Methylmercury, Attention, and Memory: Baseline-Dependent Effects of Adult d-Amphetamine and Marginal Effects of Adolescent Methylmercury.
Neurotoxicology. 2020 Jul 26;:
Authors: Kendricks DR, Boomhower SR, Newland MC
Methylmercury (MeHg) is an environmental neurotoxicant known to disrupt behavior related to dopamine neurotransmission in experimental models. Such disruptions are sensitive to dopamine agonists when administered acutely after exposure to MeHg has ended or when administered concurrently with MeHg exposure. Sustained attention and short-term remembering, components of attention-deficit/hyperactivity disorder (ADHD), are partially mediated by dopamine neurotransmission. In order to observe MeHg-related alterations in sustained attention and short-term memory, as well as determine sensitivity of MeHg exposed animals to dopamine agonists commonly used in the treatment of ADHD symptoms, rats were exposed to 0, 0.5, or 5 ppm MeHg throughout adolescence and trained in a hybrid sustained attention/short term memory visual signal detection task in adulthood. Behavior was then probed with acute i.p. injections of the dopamine agonist, d-amphetamine, which improves impaired attention and inhibits short-term memory in clinical syndromes like ADHD. Acute d-amphetamine dose-dependently decreased short-term memory as well as sustained attention. While MeHg alone did not impair accuracy or memory, it did interact with d-amphetamine to produce baseline-dependent inhibition of behavior. These findings further show that changes in behavior following low-level exposure to MeHg during adolescence are augmented by dopamine agonists. Observed impairments in memory following acute d-amphetamine are consistent with previous findings.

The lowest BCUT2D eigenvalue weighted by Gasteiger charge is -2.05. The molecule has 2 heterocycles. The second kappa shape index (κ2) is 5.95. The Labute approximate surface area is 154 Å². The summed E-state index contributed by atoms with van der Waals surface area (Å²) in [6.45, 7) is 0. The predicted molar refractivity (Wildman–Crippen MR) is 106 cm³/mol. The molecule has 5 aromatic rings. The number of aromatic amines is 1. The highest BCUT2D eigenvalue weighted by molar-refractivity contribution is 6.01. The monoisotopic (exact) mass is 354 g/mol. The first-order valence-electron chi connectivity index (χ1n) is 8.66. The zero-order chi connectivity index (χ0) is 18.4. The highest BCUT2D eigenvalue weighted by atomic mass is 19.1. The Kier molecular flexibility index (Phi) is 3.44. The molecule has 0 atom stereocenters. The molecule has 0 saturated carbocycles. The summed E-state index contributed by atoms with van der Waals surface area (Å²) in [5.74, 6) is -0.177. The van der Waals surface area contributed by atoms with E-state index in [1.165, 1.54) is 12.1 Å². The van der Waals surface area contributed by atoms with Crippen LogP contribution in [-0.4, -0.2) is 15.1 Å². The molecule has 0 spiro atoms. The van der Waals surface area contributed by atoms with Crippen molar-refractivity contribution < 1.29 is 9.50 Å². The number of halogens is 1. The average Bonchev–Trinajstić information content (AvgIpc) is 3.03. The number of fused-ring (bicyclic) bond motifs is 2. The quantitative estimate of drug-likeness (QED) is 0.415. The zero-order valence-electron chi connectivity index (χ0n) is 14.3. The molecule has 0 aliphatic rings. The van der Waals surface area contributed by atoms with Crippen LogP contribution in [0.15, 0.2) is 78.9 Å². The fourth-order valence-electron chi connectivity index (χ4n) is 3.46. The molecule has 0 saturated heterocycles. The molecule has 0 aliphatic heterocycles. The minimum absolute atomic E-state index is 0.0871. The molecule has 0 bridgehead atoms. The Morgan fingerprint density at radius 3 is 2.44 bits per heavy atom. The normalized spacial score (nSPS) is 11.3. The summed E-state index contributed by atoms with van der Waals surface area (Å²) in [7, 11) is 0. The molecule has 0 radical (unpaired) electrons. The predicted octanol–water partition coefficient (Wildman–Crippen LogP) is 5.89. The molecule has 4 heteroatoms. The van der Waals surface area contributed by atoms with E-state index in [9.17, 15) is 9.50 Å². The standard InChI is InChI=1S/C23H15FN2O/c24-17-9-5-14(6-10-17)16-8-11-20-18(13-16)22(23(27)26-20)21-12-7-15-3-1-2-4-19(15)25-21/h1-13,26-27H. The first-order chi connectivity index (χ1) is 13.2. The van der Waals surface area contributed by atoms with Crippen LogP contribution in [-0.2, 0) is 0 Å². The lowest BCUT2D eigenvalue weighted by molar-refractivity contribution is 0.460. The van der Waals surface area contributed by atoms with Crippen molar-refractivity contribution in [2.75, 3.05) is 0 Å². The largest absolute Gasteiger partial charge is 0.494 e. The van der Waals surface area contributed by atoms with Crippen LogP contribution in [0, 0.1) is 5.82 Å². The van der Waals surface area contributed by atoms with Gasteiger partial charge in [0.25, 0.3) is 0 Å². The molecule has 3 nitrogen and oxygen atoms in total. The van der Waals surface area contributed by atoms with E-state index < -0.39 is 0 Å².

PMID: 32726658 [PubMed – as supplied by publisher]